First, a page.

Nurses care for those who are sick and in pain — but who takes care of them? UMC took care of their own Wednesday by holding a special presentation for nurses who worked through the Oct. 1 mass shooting.
UMC staff worked tremendously through 1 October and that horrific event traumatized some of the nurses.
On Wednesday, a day associated with hearts, UMC brought in help to take care of its nurses.
“Boy, do we desperately need you,” author and nurse LeAnn Thieman told UMC nurses.
Thieman has been a nurse for more than 30 years.
“I can’t even imagine how horrific was your event on October 1,” she said.
Wednesday she shared her message of hope to a room filled with nurses.
“The whole world was watching you and they see the candle that you lit and you have inspired the whole world with what you do,” she told them.
Nurses like Oscar Chaves, who says he’s still healing.
“Maybe some nurses, we don’t show that, but inside we’re in stress,” he said.
Chaves says the most difficult part for him, was not only responding to the trauma, but when his 8-year-old son asked him why the tragedy took place.
“I could respond to other people, but not to my son.”
Like Chaves who worked relentlessly following 1 October. Thieman has had her share of trauma. She worked through the Vietnam war.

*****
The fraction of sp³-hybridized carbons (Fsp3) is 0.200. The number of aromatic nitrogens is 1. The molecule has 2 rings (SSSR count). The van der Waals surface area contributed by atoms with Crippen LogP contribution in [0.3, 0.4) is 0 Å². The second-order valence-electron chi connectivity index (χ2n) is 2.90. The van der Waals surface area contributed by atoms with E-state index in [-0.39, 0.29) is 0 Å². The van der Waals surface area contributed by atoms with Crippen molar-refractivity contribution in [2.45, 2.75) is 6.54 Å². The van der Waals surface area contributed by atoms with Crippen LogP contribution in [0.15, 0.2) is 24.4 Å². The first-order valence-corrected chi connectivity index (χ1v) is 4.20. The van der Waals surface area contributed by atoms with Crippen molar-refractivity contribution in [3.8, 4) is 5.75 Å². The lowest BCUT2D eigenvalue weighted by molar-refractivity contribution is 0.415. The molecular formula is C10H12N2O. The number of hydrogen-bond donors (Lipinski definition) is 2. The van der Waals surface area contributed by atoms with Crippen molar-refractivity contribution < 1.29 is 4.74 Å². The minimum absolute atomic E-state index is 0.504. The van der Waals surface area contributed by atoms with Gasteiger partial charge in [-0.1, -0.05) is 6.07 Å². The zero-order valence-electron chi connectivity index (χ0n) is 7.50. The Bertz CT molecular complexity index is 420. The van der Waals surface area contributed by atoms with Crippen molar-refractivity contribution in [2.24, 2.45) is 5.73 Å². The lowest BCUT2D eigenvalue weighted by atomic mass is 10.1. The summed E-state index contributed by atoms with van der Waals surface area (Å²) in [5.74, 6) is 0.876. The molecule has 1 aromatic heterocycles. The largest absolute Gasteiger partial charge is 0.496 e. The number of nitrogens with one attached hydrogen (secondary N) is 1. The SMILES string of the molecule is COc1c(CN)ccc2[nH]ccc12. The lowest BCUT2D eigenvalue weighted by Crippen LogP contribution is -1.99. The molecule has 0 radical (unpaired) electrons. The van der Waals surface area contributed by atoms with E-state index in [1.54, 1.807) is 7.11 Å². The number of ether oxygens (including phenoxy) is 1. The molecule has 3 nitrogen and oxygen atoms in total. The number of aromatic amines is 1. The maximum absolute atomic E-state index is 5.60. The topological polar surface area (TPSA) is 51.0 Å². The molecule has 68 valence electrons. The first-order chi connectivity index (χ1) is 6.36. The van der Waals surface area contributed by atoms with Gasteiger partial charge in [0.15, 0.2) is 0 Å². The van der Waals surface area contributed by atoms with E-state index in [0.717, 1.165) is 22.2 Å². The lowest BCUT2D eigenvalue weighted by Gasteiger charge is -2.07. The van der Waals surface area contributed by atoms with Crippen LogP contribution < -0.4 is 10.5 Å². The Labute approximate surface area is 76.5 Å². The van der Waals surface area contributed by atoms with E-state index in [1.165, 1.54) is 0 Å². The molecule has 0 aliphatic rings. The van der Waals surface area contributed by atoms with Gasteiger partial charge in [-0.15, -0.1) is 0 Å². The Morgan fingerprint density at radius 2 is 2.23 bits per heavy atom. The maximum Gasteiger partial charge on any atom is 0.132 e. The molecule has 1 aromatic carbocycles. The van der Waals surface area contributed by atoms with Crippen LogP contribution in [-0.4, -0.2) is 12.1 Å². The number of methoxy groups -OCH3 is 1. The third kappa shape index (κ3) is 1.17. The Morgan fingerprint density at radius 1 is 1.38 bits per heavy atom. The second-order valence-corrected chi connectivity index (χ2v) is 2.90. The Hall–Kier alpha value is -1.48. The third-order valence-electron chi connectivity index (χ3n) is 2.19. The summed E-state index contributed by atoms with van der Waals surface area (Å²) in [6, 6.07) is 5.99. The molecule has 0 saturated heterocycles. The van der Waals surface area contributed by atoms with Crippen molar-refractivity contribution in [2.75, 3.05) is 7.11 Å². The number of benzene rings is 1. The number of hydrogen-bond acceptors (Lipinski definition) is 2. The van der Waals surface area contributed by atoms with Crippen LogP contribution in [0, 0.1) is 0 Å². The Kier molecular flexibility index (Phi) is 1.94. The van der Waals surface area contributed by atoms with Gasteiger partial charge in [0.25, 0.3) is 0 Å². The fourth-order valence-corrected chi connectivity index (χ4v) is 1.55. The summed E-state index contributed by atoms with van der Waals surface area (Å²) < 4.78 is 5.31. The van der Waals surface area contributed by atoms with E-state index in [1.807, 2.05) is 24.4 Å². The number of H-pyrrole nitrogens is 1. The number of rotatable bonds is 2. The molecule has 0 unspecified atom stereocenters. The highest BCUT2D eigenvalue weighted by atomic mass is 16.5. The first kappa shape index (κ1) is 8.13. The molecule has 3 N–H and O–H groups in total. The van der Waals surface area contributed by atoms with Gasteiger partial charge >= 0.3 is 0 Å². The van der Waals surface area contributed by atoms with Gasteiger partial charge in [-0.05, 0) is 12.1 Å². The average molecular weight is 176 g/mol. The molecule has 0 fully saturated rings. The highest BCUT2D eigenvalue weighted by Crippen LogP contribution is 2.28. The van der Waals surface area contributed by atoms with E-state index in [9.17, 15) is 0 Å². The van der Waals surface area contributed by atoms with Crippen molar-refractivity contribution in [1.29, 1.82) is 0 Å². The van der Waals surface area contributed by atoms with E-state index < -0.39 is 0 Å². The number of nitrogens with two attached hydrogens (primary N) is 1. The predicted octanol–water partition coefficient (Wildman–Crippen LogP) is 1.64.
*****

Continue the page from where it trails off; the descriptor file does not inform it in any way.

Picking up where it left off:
“Things happened to me there that brought me to my knees,” she said.
But she says it’s in these moments, it’s important to take a breath.
“Nurses are not that great at taking care of themselves so, we need to remember to take care of self,” said Kathleen Hamel, director of professional practice, UMC.
And even though nurses go home with aching feet and aching hearts, Thieman says it’s about letting go of the pain.
“Starting today we forgive ourselves and starting today, we forgive somebody else,” she said. “You my friends, you are the heroes and I applaud you. Thank you.”
Thieman authored Chicken Soup for the Nurse’s Soul. After meeting UMC nurses and hearing their stories she says she will be sharing some of them as well.